Making the Leap: Building an Equitable Democracy

Making the Leap: Building an Equitable Democracy

Women pointing at a sign that says "Vote Here" and carrying a bag that says "Black Lives Matter" on it
Philanthropy Northwest Public Policy & Advocacy Staff

A reflection from our public policy and advocacy staff.

The 2020 election capped a year of turmoil across our country and in our communities. From the onset and resurgence of the global COVID-19 pandemic, to the national reckoning with systemic racism in the wake of police violence against Black people, to an unprecedented economic collapse, to the devastating wildfires that raged through our region – this year’s challenges have been monumental. Against this backdrop, November’s elections loomed large, representing for many the possibility of setting a new course for 2021. When voters turned out in historic numbers, we celebrated the voices that shape our democracy and cast hope for how this diverse electorate would be reflected in our leaders and their policy decisions.

"Although the election is over, philanthropy’s collective and concerted work toward achieving a more equitable, inclusive and reflective democracy is just beginning."

Although the election is over, philanthropy’s collective and concerted work toward achieving a more equitable, inclusive and reflective democracy is just beginning. If 2020 has taught us anything, it is that democracy must be an ongoing action we commit to, not just an idea we converge on during election years. The disproportionate impacts of this year’s compounding crises on Black, Indigenous and People of Color (BIPOC) communities are symptoms of a democracy in peril. It is not news to us that deep-rooted racial inequities impact every facet of life for BIPOC communities, creating disparate conditions for justice, access and opportunity. The gaps have always been there, but it took a state of emergency for much of our society, if not our own sector, to make racial equity an urgent priority – and to see racial equity as imperative to the health of our democracy.

With national attention on the pervasiveness of systemic racism, we are in a moment of unique opportunity. Now is not a time to “get back to normal,” as normal has never been good enough for BIPOC communities. Now is also not a time to retreat and let the focus of democracy take a back seat to other issues until the next election year. Progress on every issue we care about depends on communities who are most impacted having a meaningful voice in policymaking and being able to hold decision-makers accountable.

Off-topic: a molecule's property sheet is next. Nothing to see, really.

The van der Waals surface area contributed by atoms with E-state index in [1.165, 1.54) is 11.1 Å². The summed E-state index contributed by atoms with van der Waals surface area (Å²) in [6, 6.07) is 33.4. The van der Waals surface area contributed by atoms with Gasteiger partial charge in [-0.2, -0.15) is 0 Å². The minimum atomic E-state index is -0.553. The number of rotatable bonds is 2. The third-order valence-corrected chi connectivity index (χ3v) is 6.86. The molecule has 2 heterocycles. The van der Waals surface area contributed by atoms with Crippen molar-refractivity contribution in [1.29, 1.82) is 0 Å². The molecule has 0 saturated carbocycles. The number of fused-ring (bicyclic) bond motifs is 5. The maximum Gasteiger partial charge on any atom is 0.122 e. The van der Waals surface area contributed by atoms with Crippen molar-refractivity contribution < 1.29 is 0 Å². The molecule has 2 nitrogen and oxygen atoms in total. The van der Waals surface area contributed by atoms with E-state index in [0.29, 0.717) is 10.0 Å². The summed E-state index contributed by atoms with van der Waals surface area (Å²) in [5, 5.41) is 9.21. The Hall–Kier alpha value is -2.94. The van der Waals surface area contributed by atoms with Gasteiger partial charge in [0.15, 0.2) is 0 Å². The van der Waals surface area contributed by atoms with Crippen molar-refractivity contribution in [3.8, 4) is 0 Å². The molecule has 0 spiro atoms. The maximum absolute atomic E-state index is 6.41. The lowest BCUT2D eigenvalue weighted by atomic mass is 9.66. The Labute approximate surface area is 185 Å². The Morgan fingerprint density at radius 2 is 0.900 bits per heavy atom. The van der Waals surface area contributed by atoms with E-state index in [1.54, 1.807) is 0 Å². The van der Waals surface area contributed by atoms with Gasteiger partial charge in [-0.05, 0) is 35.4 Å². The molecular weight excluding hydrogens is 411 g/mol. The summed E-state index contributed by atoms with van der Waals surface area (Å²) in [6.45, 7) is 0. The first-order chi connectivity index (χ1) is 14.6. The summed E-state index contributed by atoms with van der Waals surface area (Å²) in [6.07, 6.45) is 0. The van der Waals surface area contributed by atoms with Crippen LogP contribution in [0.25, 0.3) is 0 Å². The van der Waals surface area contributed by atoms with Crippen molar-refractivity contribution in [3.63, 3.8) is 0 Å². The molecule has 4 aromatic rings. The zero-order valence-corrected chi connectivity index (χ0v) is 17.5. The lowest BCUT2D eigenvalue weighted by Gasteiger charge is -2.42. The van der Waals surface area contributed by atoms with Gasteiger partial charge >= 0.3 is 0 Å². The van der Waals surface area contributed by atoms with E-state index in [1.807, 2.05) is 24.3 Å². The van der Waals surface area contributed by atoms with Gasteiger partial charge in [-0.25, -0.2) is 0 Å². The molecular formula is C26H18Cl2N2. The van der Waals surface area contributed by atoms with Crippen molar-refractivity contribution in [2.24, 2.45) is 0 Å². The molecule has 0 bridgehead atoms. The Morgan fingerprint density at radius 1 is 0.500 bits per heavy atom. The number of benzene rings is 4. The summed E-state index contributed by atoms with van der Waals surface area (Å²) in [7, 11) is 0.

"Now is not a time to 'get back to normal,' as normal has never been good enough for BIPOC communities."

In the past few weeks, Philanthropy Northwest has convened conversations about the 2020 election and democracy at large. We also released an updated version of our Democracy Lens project, which analyzes democracy-focused grantmaking data in our region and presents case studies of successful democracy-strengthening initiatives and the role of philanthropy in each state. Two things are clear:

  • First, while there are promising examples, philanthropy is not funding nearly enough or in the range of ways that will support communities in building capacity, partnerships and leadership to achieve bold democracy reform.
  • Second, BIPOC organizers and advocates have been vanguards of our democracy, working year-round to mobilize civic engagement, fight voter suppression efforts and lead movements for change. We have been able to hear first-hand about the Democracy Frontlines Fund’s support of Black-led organizing to build sustainable local power, the Native Votes collaboration to reach the untapped power of the Native electorate and New American Leaders’ work to prepare first- and second-generation Americans to pursue their potential in elected office. These are among the many organizations and coalitions across the country, and working in our region, who have been carrying the work of democracy.

It is clear philanthropy has a role to play. The challenge is whether we will take cautious incremental steps to the work we need to do, or instead examine the biggest leap we can take. We have seen funders pivot in whole new ways to sharpen their focus on racial equity, taking unexpected leaps to respond to this year's crises. Another call to action is before us – communities are looking to philanthropy to build upon their momentum from this year and be intentional partners in their long-term democracy-building efforts. As individual leaders and organizations, we must leverage the collective power of our sector and leap forward to work side by side with our communities. We invite you to connect with us about your ideas, vision and strategies for our network.